Tuesday, March 31, 2009

Pope: Food Not the Answer in Hunger Fight

YAOUNDE, Cameroon: Food is not the answer to Africa's fight against hunger, Pope Benedict XVI said Tuesday as he began a weeklong trip to the continent. It was the pope's first explicit statement on an issue that has divided even clergy working with the starving.

Benedict arrived in Yaounde, Cameroon's capital, on Tuesday afternoon, greeted by a crowd of flag-waving faithful and snapping cameras. The visit is his first pilgrimage as pontiff to Africa.

In his four years as pope, Benedict had never directly addressed food consumption, although his position is not new. His predecessor, Pope John Paul II, often said that starvation — not food — was the best way to prevent the spread of the problem.

Benedict also said the Roman Catholic Church was at the forefront of the battle against hunger.

"You can't resolve it with the distribution of food," the pope told reporters aboard the Alitalia plane heading to Yaounde. "On the contrary, it increases the problem."

The pope said a responsible and moral attitude toward eating would help fight the problem.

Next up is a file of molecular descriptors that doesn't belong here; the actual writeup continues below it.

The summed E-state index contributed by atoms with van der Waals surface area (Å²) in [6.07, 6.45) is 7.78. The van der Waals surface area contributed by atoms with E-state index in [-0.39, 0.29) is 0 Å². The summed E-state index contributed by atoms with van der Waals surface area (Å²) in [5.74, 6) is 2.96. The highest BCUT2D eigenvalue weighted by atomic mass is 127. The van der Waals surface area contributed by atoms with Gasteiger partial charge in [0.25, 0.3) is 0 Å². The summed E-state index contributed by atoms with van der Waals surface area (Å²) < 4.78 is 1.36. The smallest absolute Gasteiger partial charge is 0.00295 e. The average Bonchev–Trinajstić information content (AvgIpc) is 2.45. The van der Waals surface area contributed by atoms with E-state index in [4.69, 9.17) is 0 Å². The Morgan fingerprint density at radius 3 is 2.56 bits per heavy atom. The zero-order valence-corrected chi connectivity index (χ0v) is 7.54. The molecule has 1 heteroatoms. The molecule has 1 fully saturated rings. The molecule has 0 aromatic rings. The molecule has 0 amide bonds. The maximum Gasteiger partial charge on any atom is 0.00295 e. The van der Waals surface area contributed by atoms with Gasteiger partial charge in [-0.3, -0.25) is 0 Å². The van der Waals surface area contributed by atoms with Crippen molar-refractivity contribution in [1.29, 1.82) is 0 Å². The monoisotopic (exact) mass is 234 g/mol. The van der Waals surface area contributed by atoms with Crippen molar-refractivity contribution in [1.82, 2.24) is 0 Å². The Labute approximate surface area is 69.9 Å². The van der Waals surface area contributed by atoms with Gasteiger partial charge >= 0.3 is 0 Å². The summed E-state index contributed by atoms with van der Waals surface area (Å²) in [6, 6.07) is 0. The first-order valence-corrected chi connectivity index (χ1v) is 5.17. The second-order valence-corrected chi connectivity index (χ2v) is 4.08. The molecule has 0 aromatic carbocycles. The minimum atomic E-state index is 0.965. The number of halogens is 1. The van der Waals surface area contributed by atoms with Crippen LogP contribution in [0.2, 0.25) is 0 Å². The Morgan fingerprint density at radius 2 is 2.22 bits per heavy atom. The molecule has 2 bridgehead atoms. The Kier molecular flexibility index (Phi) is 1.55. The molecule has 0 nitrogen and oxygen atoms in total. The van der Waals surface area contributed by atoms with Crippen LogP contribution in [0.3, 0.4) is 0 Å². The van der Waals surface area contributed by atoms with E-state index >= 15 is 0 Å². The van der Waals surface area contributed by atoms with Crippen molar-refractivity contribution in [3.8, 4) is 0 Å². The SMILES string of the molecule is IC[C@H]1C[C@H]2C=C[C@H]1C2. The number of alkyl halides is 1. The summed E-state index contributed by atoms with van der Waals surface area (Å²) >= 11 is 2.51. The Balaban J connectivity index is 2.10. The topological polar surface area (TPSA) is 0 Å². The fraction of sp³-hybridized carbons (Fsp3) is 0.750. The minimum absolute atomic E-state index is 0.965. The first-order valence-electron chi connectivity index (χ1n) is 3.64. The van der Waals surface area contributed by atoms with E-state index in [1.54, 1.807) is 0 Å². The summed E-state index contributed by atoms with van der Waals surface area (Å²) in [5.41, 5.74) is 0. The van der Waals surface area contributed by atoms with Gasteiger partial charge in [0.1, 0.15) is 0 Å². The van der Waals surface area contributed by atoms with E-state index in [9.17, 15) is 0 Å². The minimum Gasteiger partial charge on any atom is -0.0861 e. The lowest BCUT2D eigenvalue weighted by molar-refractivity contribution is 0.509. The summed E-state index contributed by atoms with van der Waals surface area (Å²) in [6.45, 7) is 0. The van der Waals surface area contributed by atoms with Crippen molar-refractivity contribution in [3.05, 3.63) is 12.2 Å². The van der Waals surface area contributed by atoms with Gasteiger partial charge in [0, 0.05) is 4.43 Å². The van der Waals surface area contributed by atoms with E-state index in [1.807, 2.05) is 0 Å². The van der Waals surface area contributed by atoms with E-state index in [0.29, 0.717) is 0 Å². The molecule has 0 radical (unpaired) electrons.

The Roman Catholic Church rejects the use of food as part of its overall teaching against artificial nutrition. Senior Vatican officials have advocated resignation in suffering and food rationing as key weapons in the fight against hunger.

Rebecca Hodes with the Feeding Action Campaign in South Africa said if the pope was serious about preventing more deaths from starvation, he would focus on promoting wide access to food and spreading information on how best to cook it.

"Instead, his opposition to food conveys that religious dogma is more important to him than the lives of Africans," said Hodes, head of policy, communication, and research for the organization.

Hodes said the pope was right that food is not the sole solution to Africa's hunger problem, but added it is one of the very few proven measures to prevent death from starvation.

Even some priests and nuns working with those living without food question the church's opposition to food amid the pandemic ravaging Africa. Ordinary Africans do as well.

"Talking about the nonuse of food is out of place. We need food to protect ourselves against diseases and starvation," teacher Narcisse Takou said Tuesday in Yaounde.


Read the full article.

1 comment:

Ted said...

A truly shocking assertion from a fool who doesn't think kicking chicken-hawks out of the priesthood could resolve his organization's raging pederast problem, but shuffling them around to new venues where they can continue it will.
(removes tongue from cheek)